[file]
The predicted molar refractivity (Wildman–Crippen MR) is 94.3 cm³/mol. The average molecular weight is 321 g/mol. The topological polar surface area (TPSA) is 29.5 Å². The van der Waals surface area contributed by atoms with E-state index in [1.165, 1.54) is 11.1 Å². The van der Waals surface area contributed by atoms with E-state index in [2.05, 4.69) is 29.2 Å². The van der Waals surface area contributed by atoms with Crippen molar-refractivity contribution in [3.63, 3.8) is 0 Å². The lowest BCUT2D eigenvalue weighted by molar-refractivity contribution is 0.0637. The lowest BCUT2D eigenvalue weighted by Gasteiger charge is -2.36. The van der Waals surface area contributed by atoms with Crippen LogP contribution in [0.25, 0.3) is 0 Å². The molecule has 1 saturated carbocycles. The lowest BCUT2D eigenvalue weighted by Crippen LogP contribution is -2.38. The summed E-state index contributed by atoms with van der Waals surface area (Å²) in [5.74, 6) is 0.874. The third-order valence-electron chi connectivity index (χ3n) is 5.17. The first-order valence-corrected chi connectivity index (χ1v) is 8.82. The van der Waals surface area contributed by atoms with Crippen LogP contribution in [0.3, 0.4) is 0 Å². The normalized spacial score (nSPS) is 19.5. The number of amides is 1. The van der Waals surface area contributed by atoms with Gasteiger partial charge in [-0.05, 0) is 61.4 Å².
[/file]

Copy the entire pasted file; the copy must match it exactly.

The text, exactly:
The predicted molar refractivity (Wildman–Crippen MR) is 94.3 cm³/mol. The average molecular weight is 321 g/mol. The topological polar surface area (TPSA) is 29.5 Å². The van der Waals surface area contributed by atoms with E-state index in [1.165, 1.54) is 11.1 Å². The van der Waals surface area contributed by atoms with E-state index in [2.05, 4.69) is 29.2 Å². The van der Waals surface area contributed by atoms with Crippen molar-refractivity contribution in [3.63, 3.8) is 0 Å². The lowest BCUT2D eigenvalue weighted by molar-refractivity contribution is 0.0637. The lowest BCUT2D eigenvalue weighted by Gasteiger charge is -2.36. The van der Waals surface area contributed by atoms with Crippen LogP contribution in [0.25, 0.3) is 0 Å². The molecule has 1 saturated carbocycles. The lowest BCUT2D eigenvalue weighted by Crippen LogP contribution is -2.38. The summed E-state index contributed by atoms with van der Waals surface area (Å²) in [5.74, 6) is 0.874. The third-order valence-electron chi connectivity index (χ3n) is 5.17. The first-order valence-corrected chi connectivity index (χ1v) is 8.82. The van der Waals surface area contributed by atoms with Crippen LogP contribution in [0.3, 0.4) is 0 Å². The normalized spacial score (nSPS) is 19.5. The number of amides is 1. The van der Waals surface area contributed by atoms with Gasteiger partial charge in [-0.05, 0) is 61.4 Å².